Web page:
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Workshops on EndNote, NIH reporting, and publication altmetrics, Jan 26 through Feb 7, ISR

2017 PAA Annual Meeting, April 27-29, Chicago

NIH funding opportunity: Etiology of Health Disparities and Health Advantages among Immigrant Populations (R01 and R21), open Jan 2017

Russell Sage 2017 Summer Institute in Computational Social Science, June 18-July 1. Application deadline Feb 17.

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Next Brown Bag

Mon, Jan 23, 2017 at noon:
Decline of cash assistance and child well-being, Luke Shaefer

psc brown bag iconRelationship Dynamics and Pregnancy: Seriousness, Instability, and Partner Change

Jennifer Barber (Department of Sociology and Research Professor, Population Studies Center and Survey Research Center), Yasamin Kusunoki (Assistant Research Scientist, Population Studies Center and Survey Research Center), Heather Gatny (Research Associate, Institute for Social Research)

10/24/2011, at noon in room 6050 ISR-Thompson.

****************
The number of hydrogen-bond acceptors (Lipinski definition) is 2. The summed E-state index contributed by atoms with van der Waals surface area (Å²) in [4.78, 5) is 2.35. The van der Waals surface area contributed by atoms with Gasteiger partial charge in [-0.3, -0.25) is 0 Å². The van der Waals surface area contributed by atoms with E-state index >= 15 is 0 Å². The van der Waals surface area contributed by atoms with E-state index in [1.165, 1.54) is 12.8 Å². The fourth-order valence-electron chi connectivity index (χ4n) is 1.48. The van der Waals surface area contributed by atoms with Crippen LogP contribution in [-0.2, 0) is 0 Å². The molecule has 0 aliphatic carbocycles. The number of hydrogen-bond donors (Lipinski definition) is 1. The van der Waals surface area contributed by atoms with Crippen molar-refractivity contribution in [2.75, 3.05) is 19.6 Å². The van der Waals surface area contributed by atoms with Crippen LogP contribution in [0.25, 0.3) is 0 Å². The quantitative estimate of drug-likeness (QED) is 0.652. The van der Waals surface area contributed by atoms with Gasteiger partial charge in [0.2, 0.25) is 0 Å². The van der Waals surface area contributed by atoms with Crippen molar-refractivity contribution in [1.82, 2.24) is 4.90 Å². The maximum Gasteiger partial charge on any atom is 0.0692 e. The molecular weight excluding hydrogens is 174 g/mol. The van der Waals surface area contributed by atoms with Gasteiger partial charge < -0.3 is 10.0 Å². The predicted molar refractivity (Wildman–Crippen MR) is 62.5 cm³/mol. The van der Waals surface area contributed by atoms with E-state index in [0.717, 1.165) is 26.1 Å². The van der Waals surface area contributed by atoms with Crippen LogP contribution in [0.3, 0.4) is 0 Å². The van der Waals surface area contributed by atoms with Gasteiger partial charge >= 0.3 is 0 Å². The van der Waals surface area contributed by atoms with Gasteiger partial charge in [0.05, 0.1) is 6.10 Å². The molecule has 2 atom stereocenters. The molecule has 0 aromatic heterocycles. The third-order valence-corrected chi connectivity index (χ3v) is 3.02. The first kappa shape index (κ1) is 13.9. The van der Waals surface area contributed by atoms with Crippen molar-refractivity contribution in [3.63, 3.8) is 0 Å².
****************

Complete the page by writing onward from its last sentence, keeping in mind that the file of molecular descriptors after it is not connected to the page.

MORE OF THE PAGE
This paper uses data from the Relationship Dynamics and Social Life (RDSL) project. Using longitudinal data from a weekly survey of 1,000 young women spanning 2.5 years (130 weeks), we examine the types of relationships that lead to pregnancy. We focus on the dynamics of these relationships, specifically examining three dimensions (time spent together, commitment, and cohabitation) during four time periods (current week, past month, entire history with current partner, and history with prior partners). Time-intensive and/or committed weeks, months, and relationships are associated with a higher pregnancy rate than other weeks, months, and relationships. In addition, having a history of committed and/or cohabiting relationships with prior partners is associated with pregnancy, net of the current relationship’s character. The first week with a new partner (but not getting back together with a prior partner) is associated with over three times higher odds of pregnancy. Further, changes in seriousness (i.e., instability) increase pregnancy risk. For example, the first week a respondent considers her relationship “committed” is associated with nearly four times higher odds of pregnancy than relationship weeks that remain “uncommitted.” Finally, a history of instability in terms of cohabitation – moving in and out with prior partners – is associated with an increased risk of pregnancy. Overall, our analyses suggest that understanding both seriousness and instability, and particularly the ways they operate independently and in tandem, are important pieces of the puzzle of early pregnancy.


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